Ancient healing systems such as Ayurveda and Traditional Chinese Medicine have long recognized the energetic nature of food. Rather than describe the chemical elements of a meal, these approaches look at the “archetypal” elements. They see the Earth, Water, Wood, Fire, and Metal; Kapha, Pitta, and Vata; Yin and Yang as well as the Qi, Prana or Life Force which is present in our foods. None of these elements are seen under a microscope, but they are plainly observed in action, much the way our character is revealed for all to see, yet is nowhere to be found as a substance within us. The principles of Yin and Yang are as real to the Chinese as Proteins and Fats are to us.

The true worth of a food, then, will never be discerned from a label. Its real value is found in all the Energy and Information it contains. Yes, this includes the vitamin, mineral, protein, fiber, and fat content, but it also means: how the food is grown, handled, transported, manufactured, advertised, cooked, served, and eaten. All this information lives inside a food as surely as you live inside your body.

So, if we want to truly quell the rise of heart disease with the help of diet, then it’s time to put more heart into how we create food, eat it, and share it with the hungry. If we want to slow the unchecked growth of cancerous cells in the human family and limit the amount of carcinogens in our food, then it’s time to slow the world down, take stock of our unchecked growth, and rethink the manic ways in which we manufacture our nourishment.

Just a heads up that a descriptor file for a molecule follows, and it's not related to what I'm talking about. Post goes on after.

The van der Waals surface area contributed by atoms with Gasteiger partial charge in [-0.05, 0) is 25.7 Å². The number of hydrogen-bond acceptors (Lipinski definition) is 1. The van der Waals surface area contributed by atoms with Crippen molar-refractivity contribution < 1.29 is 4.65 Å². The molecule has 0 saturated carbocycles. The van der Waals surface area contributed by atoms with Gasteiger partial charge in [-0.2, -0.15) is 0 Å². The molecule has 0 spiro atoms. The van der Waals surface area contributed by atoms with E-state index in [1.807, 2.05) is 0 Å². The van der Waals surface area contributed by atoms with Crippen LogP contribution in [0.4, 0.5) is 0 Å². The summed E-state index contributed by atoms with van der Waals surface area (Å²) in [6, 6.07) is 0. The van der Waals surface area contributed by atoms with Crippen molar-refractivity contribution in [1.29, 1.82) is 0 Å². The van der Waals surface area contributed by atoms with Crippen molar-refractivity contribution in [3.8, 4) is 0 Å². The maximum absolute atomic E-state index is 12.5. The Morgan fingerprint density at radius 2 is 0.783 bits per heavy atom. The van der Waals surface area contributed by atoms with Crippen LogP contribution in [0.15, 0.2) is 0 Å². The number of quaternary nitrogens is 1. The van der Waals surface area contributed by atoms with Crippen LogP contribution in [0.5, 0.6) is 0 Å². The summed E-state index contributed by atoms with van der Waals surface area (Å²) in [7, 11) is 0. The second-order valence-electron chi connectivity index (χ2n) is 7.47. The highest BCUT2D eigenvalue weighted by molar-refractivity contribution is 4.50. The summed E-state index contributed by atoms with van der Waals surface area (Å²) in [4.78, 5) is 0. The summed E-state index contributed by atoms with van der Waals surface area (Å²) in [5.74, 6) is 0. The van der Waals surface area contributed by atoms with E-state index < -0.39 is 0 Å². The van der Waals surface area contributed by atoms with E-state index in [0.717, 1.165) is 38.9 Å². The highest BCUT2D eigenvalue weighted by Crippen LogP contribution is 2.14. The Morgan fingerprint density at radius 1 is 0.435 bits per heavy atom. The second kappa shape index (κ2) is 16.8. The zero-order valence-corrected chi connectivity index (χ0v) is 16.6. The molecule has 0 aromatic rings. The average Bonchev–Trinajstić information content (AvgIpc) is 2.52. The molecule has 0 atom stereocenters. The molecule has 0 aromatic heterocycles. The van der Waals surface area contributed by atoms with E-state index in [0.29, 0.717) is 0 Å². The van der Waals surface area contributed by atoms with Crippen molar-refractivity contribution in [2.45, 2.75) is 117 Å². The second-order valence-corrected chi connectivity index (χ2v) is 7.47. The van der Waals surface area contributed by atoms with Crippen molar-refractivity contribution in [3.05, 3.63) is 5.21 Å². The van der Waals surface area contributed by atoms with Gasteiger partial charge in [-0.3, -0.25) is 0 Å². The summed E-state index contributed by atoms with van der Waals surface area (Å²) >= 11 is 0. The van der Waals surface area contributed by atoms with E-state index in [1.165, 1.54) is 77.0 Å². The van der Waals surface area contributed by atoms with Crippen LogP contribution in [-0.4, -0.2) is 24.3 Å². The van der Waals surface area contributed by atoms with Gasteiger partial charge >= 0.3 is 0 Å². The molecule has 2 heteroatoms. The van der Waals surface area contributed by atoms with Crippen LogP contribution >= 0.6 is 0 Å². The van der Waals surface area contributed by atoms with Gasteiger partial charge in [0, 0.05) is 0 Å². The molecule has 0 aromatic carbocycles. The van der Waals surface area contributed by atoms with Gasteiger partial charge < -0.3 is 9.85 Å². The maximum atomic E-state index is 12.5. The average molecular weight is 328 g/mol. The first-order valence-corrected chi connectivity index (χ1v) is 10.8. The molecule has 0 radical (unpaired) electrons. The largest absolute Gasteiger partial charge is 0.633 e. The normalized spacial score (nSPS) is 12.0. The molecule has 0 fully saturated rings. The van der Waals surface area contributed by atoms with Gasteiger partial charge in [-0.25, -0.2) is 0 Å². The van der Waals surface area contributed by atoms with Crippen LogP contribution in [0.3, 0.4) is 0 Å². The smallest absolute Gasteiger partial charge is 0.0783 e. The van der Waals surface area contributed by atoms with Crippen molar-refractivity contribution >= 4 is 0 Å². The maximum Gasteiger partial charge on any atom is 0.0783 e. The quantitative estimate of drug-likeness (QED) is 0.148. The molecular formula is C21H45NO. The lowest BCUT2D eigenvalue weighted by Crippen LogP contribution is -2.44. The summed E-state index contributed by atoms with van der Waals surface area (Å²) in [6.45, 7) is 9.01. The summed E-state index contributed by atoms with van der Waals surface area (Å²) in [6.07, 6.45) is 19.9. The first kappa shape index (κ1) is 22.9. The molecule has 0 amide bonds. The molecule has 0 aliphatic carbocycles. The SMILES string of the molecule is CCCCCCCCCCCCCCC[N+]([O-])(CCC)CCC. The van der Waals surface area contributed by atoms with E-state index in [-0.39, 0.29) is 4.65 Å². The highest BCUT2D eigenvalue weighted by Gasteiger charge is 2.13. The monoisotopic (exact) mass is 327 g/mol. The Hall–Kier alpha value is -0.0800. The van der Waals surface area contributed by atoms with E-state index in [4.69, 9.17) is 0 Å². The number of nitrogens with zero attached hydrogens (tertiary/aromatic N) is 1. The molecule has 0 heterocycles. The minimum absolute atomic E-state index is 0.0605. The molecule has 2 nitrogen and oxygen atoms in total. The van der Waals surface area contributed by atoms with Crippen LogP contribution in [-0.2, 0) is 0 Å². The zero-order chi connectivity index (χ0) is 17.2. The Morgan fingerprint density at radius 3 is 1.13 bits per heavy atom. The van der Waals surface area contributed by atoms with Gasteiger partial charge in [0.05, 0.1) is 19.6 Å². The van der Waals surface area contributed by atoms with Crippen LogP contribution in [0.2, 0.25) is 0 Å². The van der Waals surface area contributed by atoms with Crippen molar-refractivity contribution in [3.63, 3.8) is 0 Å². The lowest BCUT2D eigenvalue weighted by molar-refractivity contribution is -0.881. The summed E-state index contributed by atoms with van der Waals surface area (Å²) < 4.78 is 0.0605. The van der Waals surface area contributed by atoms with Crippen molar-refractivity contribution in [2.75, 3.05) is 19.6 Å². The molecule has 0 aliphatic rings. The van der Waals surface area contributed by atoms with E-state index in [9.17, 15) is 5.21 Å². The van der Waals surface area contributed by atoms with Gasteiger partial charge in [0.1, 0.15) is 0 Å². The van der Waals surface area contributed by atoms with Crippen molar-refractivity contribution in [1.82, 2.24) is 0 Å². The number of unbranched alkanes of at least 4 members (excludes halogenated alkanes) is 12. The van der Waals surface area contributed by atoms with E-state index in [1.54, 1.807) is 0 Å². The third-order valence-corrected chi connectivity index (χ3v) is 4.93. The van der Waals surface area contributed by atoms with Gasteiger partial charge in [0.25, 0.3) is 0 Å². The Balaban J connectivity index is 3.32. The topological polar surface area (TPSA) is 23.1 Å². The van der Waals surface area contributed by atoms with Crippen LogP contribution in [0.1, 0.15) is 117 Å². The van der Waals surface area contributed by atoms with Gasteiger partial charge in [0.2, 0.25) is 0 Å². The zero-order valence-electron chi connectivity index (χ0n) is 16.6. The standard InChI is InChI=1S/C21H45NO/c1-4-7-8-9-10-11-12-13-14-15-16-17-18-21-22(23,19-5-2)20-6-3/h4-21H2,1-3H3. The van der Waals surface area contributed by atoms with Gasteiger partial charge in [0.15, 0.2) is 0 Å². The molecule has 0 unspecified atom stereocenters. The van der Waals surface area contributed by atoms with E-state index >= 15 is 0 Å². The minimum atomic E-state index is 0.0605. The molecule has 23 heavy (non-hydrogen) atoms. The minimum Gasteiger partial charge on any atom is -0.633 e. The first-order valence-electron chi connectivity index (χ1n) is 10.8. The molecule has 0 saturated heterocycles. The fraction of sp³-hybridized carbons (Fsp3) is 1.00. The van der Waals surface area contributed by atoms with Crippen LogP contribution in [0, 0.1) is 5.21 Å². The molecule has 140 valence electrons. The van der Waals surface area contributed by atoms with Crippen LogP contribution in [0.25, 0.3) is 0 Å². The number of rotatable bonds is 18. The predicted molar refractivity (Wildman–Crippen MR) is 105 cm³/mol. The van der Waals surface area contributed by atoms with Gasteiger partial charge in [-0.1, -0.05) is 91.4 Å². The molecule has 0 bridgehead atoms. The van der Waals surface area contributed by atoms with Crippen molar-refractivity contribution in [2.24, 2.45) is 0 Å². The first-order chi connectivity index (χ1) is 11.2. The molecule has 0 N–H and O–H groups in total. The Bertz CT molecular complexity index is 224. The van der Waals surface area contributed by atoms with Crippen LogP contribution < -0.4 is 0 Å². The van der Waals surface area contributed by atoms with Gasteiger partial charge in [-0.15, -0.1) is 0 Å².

Many people want their food to provide them health, happiness, and all the blessings of beauty. Well, the only way food can possibly deliver such a huge bounty is if we create it in that image. When the energies of love and beauty are cultivated into a foodstuff, such will be our harvest.

What has been your experience including higher quality, nutrient dense foods into your meals?

Warm regards,
Marc David
Institute for the Psychology of Eating
© Institute For The Psychology of Eating, All Rights Reserved, 2014

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  • Gregory Anne Cox

    David,
    Since you asked a question I have an answer. Regarding higher quality foods, when I birthed a healthy quick food concept in La Jolla years ago, and did cooking demos or talks, one of my main points was “buy the best and use less.” I wouldn’t say this then chef knew the body responded differently but I knew that higher quality meant more flavor and that meant more satiety. 20 some years later I know it physiologically as well as intuitively.
    I also have to say–as I’ve said before–your gift of putting words to how the systems of the body work is so lovely. It’s like reading Diane Ackerman if she wrote about digestion.
    I am always grateful for your posts.

    • Hi Gregory,

      Thanks you for sharing your insight here with us.
      It’s great when we get to corroborate our experiences and learn from each other.

      And thank you for your kind words!